Given that poor oral health may affect the sense of general health and happiness of an individual, it seems logical to conclude that dental practitioners may well benefit from an expansion of their scope of practice leading to their becoming more active contributors to the general health of the public. Improved general health through dental health may well lead to an improved self-image, and improved social interaction and self-esteem of the individual. Specific Interventions such as the provision of a dental appliance could improve quality of sleep, or the correction of malocclusion through orthodontic braces could improve self-image.6 All these interventions demonstrate that oral health professionals have a role to play in improving the psychological wellbeing of their patients and of the population at large.

There is therefore an increasing need for oral health practitioners to adopt a more comprehensive approach in caring for their patients and the wider population than merely focussing on therapeutic and restorative care of teeth and managing other oral pathologies. The emphasis should be more on diligent assessment of determinants, on oral health promotion and on prevention of the consequences of oral diseases. In this way the time spent with the dental practitioner will be more meaningful and holistic for the patient. This approach would take us back to the contentions of Hart7, that communities need "a new kind of doctor" who has more "social" rather than "technical" skills.7 This paradigm shift needs to begin with the reorientation of the training of dental professionals with a greater emphasis on providing students with a better understanding of the social context of disease, the context in which patients receive care and the social consequences of care and the lack thereof.8

The Impending health care reform in the form of National Health Insurance (NHI)9 provides practitioners with ample opportunity to recognise and appreciate the social imperatives of disease and care. Furthermore, the re-engineering of primary health care with ward-based community health care outreach teams10 and district clinical specialist teams11 creates a platform through which future oral health care practitioners can be trained to work in partnership with other health professionals in the communities for the better patient care. This emphasises the need for inter-professional education and delivery of training in the communities in the form of service learning or community-based education.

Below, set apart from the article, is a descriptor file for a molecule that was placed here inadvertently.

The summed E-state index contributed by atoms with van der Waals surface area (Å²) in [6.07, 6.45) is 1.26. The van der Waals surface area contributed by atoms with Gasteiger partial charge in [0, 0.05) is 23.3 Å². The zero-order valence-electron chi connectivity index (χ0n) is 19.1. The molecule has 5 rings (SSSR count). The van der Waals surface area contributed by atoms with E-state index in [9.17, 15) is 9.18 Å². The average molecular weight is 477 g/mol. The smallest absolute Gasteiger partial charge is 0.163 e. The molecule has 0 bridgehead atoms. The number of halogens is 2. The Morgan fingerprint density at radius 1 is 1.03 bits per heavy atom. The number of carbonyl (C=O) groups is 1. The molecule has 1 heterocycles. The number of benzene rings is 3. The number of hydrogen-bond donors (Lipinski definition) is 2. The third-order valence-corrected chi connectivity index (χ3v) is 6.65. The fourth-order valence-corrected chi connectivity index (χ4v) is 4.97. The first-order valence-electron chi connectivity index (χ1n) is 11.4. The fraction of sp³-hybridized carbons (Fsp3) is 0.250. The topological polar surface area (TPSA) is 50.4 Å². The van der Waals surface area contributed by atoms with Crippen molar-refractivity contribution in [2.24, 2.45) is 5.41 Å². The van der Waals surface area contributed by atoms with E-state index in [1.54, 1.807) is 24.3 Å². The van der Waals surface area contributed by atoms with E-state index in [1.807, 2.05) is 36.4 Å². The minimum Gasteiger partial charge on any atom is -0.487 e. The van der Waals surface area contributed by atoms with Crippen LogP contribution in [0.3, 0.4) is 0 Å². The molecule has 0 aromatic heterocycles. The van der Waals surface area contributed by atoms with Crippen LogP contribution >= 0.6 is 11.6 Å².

In conclusion, the new generation of oral health practitioners must be acquainted with the psychosocial dimensions of disease and care, and engage in the multidisciplinary management of patients to improve the oral health out-comes and the overall quality of life for the clients. Oral health practitioners need to begin to take leadership in the development of strategies to improve quality of life through improved oral health and in influencing lifestyle decisions by advocating policy interventions on the social determinants of poor oral and general health, such as unhealthy diet, tobacco and alcohol use. This calls for an urgent development and implementation competency framework such as the CanMed12 in the training of the oral health professionals. Those currently in practice need to be empowered to become holistic health care providers. The coming issues of the South African Dental Journal will feature articles within the education theme of the role of oral health practitioners in improving psychological well-being. These articles would also provide the public on the broader scope of the oral health practitioner.